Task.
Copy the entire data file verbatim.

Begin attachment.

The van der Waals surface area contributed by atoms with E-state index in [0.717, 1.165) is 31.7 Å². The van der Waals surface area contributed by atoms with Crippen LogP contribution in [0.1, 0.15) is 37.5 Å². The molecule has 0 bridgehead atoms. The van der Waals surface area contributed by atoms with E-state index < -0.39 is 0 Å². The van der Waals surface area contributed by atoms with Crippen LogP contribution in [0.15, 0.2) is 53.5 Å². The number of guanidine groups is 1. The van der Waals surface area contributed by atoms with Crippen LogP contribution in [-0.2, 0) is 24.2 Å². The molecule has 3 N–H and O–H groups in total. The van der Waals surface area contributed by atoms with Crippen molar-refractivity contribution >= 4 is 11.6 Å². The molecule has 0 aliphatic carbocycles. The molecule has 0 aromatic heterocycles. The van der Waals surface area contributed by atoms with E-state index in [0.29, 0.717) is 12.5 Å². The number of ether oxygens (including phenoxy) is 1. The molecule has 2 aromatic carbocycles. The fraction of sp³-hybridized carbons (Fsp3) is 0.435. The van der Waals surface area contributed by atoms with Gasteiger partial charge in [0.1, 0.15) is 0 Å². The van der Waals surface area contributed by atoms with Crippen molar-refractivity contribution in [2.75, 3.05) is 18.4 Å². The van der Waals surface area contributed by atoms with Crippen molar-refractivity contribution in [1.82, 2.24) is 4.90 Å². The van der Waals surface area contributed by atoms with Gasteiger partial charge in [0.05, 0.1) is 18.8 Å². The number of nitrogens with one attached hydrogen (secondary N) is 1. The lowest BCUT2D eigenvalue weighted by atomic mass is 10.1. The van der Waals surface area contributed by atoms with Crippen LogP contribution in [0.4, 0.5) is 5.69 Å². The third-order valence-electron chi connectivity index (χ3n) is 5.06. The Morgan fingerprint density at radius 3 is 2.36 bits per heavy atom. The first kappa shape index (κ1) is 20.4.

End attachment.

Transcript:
The van der Waals surface area contributed by atoms with E-state index in [0.717, 1.165) is 31.7 Å². The van der Waals surface area contributed by atoms with Crippen LogP contribution in [0.1, 0.15) is 37.5 Å². The molecule has 0 bridgehead atoms. The van der Waals surface area contributed by atoms with E-state index < -0.39 is 0 Å². The van der Waals surface area contributed by atoms with Crippen LogP contribution in [0.15, 0.2) is 53.5 Å². The number of guanidine groups is 1. The van der Waals surface area contributed by atoms with Crippen LogP contribution in [-0.2, 0) is 24.2 Å². The molecule has 3 N–H and O–H groups in total. The van der Waals surface area contributed by atoms with Crippen molar-refractivity contribution >= 4 is 11.6 Å². The molecule has 0 aliphatic carbocycles. The molecule has 0 aromatic heterocycles. The van der Waals surface area contributed by atoms with E-state index in [0.29, 0.717) is 12.5 Å². The number of ether oxygens (including phenoxy) is 1. The molecule has 2 aromatic carbocycles. The fraction of sp³-hybridized carbons (Fsp3) is 0.435. The van der Waals surface area contributed by atoms with Gasteiger partial charge in [0.1, 0.15) is 0 Å². The van der Waals surface area contributed by atoms with Crippen molar-refractivity contribution in [2.75, 3.05) is 18.4 Å². The van der Waals surface area contributed by atoms with Crippen molar-refractivity contribution in [1.82, 2.24) is 4.90 Å². The van der Waals surface area contributed by atoms with Gasteiger partial charge in [0.05, 0.1) is 18.8 Å². The number of nitrogens with one attached hydrogen (secondary N) is 1. The lowest BCUT2D eigenvalue weighted by atomic mass is 10.1. The van der Waals surface area contributed by atoms with Crippen LogP contribution in [0.4, 0.5) is 5.69 Å². The third-order valence-electron chi connectivity index (χ3n) is 5.06. The Morgan fingerprint density at radius 3 is 2.36 bits per heavy atom. The first kappa shape index (κ1) is 20.4.